JM: You see the positives now – things like Argentina, the qualifying at Misano (second on the grid) and Motegi (third), things like that. But you can’t just sweep away the negatives that happened, they were my mistakes and I have to learn from them – Misano, Motegi, a few other points where we really should have gone better. I left a heap of points on the table and that’s frustrating when you look back at it. I definitely feel more mature this year and more in a position to ride the factory bike the way it needs to be ridden, and make sure I take advantage of the times I put myself in a good place to begin races.
We haven’t even started this year yet, but there’s going to be focus on the second factory Ducati seat for 2020 with Danilo being on a one-year contract there, you on a one-year deal here, and Pecco coming in alongside you. Does that up the ante?
JM: People aren’t projecting too much about 2020 yet from the outside, but I’m projecting towards that, definitely. That factory seat is my goal, there’s no secret about that. It’s what I want. I have to start this season well, have a solid first few races and get some performances on the board early. Whatever I have to do to try to secure that spot, I will. It’s big stakes, but I’m ready for that. Start well, few mistakes, build from there and give it everything.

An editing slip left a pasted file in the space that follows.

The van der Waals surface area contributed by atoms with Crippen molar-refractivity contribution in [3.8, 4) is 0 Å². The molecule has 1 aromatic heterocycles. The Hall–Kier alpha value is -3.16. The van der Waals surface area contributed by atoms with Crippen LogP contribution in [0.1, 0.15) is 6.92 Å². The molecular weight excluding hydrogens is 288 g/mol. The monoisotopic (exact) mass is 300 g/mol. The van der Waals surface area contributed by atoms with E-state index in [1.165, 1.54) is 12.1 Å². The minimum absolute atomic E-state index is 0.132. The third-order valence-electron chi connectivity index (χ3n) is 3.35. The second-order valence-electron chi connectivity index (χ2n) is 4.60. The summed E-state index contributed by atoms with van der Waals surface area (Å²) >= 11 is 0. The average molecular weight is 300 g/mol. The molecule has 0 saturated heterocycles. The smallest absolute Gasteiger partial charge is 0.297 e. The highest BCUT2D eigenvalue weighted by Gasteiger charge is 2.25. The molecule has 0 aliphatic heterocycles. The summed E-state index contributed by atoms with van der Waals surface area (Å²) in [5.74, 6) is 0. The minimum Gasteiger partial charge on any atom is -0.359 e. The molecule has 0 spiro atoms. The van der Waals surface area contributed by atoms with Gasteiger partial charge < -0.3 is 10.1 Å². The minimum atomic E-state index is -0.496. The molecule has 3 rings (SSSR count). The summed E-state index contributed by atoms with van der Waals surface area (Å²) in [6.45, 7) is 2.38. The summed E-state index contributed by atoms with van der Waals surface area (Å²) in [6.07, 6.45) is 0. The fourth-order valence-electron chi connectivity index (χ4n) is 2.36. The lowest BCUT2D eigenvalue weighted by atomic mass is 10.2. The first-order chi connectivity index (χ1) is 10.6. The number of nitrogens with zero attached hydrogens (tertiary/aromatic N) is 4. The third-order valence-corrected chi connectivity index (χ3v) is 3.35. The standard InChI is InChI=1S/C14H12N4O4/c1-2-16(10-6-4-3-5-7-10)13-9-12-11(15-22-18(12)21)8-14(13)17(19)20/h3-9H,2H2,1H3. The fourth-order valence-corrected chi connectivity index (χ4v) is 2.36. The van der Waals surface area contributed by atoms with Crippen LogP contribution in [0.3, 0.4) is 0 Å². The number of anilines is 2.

There’s a lot of Australian MotoGP fans very positive about what you can do this year, and where that might lead you as we just discussed – do you feel that?
JM: Definitely, I notice it all the time in the comments on social media, the Aussies you meet at the tracks, the testing, everywhere. Most of the time it’s really positive, people seem to want me to do well. It gets a little bit more, a little bit bigger every year, and you definitely feel it. The Aussies really want to see one of their own do well, and that definitely makes you feel good, I feel the love from home. I mean, there’s no excuses now. I’m in a good position. I’ve had a couple of really hard years physically and I’ve definitely done my apprenticeship, so I feel it’s about time I started giving them something to cheer about. I’m 24 now, have done the hard yards, have the experience and all of that. I think it’s going to be a good year, and I’m really looking forward to it.
This story originally appeared on redbull.com
Photos courtesy of Alma Pramac Racing